As Billie Holiday, nearing the end of her young life, returning one last time to sing at Emerson’s Bar & Grill in Philly – Audra McDonald is quite sensational. She has left Audra at the stage door of Circle in the Square Theatre and has become Lady Day.
Living and breathing and stumbling as she makes her star entrance in this star vehicle written lovingly and truthfully by Lanie Robertson about a star spiraling down, out of control, dissolving right before our eyes.
It’s not a pretty picture, but Audra McDonald is a powerful presence. Eerily replicating the voice and tone and phrasing of the illustrious and most original Lady Day. Singing fifteen famous Holiday songs. Moving us with her heartbreaking life – man problems, drug problems, police problems, prison and racism – as she opens up to her “pals and friends” in the intimate club as she refills her never empty glass of booze – spilling her guts out sometimes humorously and sometimes contemptuously between numbers.
Lady Day is backed up by a fantastic trio consisting of “her main man” Jimmy Powers (Shelton Becton) on piano – and boy can he caress those ivories – Clayton Craddock on drums and George Farmer on bass with wonderful arrangements and orchestrations by Tim Weil.
Steve Canyon Kennedy has done a masterful job with his duo sound design – distinguishing between that of her singing into the standing microphone and when she is off mic – speaking. It is so subtle but it makes a big difference. Every important lyric and part of her story is heard clearly.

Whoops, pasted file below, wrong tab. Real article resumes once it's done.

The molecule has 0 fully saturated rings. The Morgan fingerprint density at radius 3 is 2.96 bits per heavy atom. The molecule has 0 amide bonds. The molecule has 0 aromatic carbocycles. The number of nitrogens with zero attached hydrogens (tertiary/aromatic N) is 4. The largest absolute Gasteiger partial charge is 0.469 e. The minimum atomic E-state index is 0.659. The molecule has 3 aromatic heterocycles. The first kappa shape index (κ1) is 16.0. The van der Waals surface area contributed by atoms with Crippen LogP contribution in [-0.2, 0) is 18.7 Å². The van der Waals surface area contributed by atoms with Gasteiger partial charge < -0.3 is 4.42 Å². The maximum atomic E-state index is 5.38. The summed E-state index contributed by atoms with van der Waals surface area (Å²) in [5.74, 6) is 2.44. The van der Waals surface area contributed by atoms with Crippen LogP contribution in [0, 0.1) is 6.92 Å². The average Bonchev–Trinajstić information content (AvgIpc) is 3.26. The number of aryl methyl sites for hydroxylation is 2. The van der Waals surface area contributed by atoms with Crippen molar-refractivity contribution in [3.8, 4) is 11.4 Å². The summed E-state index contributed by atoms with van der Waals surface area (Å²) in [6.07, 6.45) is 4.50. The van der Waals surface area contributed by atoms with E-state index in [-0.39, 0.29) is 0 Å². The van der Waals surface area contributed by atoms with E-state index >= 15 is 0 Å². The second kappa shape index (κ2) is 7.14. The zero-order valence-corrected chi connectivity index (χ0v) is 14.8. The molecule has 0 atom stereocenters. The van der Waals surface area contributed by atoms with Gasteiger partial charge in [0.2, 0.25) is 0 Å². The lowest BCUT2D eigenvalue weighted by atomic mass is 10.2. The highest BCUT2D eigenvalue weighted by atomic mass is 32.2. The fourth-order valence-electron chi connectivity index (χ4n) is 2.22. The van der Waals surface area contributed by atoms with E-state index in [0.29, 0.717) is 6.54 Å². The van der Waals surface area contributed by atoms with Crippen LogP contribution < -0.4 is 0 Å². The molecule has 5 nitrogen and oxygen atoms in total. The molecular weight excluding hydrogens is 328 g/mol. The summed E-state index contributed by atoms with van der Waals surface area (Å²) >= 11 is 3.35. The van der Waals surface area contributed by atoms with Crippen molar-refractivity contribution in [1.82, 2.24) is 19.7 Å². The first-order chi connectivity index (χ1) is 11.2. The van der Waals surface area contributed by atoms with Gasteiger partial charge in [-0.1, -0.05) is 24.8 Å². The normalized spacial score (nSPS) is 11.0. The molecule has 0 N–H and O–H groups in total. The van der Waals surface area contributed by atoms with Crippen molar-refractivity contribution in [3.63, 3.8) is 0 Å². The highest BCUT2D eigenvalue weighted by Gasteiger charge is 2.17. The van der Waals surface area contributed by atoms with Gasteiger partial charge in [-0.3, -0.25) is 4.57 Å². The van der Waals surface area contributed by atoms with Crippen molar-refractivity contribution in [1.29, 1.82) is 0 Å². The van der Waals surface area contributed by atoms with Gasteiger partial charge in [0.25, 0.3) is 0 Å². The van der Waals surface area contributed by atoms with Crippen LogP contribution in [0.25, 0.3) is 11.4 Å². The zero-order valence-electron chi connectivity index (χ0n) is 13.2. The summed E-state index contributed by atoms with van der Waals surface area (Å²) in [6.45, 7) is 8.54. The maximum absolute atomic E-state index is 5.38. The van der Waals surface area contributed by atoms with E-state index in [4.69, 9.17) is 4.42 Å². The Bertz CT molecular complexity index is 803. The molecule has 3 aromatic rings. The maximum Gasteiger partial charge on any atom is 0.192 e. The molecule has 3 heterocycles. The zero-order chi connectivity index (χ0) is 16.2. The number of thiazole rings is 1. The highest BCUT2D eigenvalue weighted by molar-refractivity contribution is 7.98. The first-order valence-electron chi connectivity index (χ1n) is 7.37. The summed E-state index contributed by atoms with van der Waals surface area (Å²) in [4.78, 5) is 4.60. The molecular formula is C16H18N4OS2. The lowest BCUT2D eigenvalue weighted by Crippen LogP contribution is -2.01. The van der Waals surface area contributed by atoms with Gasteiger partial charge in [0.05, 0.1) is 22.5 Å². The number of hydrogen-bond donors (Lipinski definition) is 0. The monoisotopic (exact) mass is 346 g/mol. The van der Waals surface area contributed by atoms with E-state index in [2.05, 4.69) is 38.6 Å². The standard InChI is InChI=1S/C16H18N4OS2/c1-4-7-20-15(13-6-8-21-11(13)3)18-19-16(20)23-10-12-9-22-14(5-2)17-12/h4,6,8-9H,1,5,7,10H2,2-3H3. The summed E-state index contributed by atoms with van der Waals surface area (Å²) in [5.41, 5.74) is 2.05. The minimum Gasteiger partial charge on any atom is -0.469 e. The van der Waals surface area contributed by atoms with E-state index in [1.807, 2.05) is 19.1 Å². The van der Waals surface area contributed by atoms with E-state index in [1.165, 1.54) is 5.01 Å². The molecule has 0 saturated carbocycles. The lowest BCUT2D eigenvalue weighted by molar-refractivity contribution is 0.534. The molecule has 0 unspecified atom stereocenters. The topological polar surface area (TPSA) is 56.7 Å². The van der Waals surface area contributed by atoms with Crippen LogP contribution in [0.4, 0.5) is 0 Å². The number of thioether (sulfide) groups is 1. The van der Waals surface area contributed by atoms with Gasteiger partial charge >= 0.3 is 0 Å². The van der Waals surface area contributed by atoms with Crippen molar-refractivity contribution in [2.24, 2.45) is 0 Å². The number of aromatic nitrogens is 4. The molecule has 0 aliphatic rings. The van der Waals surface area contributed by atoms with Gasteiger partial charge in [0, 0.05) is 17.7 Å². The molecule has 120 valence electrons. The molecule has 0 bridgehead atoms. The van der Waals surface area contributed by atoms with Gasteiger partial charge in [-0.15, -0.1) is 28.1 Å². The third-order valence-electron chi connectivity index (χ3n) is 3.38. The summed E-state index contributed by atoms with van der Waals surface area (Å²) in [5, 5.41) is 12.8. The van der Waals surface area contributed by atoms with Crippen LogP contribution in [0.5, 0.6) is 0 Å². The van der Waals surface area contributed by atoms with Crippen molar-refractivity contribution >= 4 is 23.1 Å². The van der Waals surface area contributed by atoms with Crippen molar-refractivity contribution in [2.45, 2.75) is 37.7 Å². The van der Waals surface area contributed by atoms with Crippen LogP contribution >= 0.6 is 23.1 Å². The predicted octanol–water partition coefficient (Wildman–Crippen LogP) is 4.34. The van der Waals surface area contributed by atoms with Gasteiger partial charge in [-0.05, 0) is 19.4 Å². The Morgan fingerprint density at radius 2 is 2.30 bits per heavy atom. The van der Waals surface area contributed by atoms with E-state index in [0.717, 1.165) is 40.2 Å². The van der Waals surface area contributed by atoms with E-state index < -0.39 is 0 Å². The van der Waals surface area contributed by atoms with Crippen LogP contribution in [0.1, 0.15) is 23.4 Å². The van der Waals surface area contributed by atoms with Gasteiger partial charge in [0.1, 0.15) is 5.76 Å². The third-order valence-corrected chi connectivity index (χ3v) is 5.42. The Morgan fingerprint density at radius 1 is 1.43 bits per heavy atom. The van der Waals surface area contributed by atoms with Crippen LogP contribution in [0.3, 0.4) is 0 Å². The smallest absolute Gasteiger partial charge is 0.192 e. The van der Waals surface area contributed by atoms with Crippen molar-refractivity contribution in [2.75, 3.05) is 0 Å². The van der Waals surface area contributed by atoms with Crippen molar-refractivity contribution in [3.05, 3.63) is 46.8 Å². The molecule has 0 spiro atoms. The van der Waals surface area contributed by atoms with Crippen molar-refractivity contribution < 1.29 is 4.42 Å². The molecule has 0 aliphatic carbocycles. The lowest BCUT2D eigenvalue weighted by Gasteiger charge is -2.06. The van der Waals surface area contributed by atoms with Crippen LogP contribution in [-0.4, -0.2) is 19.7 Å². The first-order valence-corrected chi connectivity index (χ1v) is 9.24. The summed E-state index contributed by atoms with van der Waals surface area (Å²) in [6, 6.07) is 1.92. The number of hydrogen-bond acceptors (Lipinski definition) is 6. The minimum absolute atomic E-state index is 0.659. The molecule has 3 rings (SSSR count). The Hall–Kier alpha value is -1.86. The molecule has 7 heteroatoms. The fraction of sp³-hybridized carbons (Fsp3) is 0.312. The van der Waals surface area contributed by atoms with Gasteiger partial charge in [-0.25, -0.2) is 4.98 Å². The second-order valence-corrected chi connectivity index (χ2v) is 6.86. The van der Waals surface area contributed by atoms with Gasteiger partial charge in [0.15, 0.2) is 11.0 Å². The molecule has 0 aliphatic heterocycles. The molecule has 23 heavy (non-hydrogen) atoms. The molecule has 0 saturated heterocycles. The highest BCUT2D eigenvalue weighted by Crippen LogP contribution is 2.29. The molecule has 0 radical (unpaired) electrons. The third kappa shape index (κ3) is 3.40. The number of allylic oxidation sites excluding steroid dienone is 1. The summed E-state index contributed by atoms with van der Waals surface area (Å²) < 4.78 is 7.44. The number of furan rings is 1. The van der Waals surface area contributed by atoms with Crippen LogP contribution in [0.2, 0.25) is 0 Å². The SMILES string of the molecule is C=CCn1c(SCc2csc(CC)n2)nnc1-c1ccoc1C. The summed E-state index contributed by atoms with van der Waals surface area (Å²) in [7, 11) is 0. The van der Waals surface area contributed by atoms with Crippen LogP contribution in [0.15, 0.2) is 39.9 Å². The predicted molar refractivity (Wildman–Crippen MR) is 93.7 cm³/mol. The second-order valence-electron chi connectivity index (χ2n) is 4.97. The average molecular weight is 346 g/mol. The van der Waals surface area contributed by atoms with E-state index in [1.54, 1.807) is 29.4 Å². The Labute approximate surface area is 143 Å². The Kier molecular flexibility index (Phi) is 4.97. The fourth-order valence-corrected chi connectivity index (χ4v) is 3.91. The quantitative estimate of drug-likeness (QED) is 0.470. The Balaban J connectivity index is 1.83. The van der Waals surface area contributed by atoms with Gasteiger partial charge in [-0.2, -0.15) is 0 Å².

Jimmy says very little but keeps his fading star on track. Calmly cuing her intros every so often for the songs she is contracted to sing. Songs that sometimes she doesn’t want to sing –‘Cause she sings the way she feels – which can sometimes be a problem. But when Audra sings as Billie it is glorious and ultimately breathtakingly sad.
Director Lonny Price has wisely converted the Circle in the Square Theatre – adding twenty small round tables where drinks are served (Circle Club Seating) facing the stage area and where Billie gets to mingle with her “pals” requesting a guy to light her cigarette, and where she makes her exit about three quarters into the show to return with her pet Chihuahua Pepi (Roxie) and her arm bared and bloodied by her drug injections that had been discreetly covered by her long white opera gloves – attempting to regain her thoughts and composure before her final devastating number.
Regrets she had a few. Never having a child nor her own club. She loved her mom “Duchess” – Bessie Smith, Louis Armstrong and Artie Shaw who befriended her and fought for her rights.
It’s a phenomenal performance that could bring Ms. McDonald another Tony to be added to her already crowded shelf of awards. There are only a handful of performances that if you miss, you will regret forever. Audra McDonald as Lady Day is one of them.
LIMITED ENGAGEMENT through August 10th. www.LadyDayonBroadway.com
Photos: Evgenia Eliseeva
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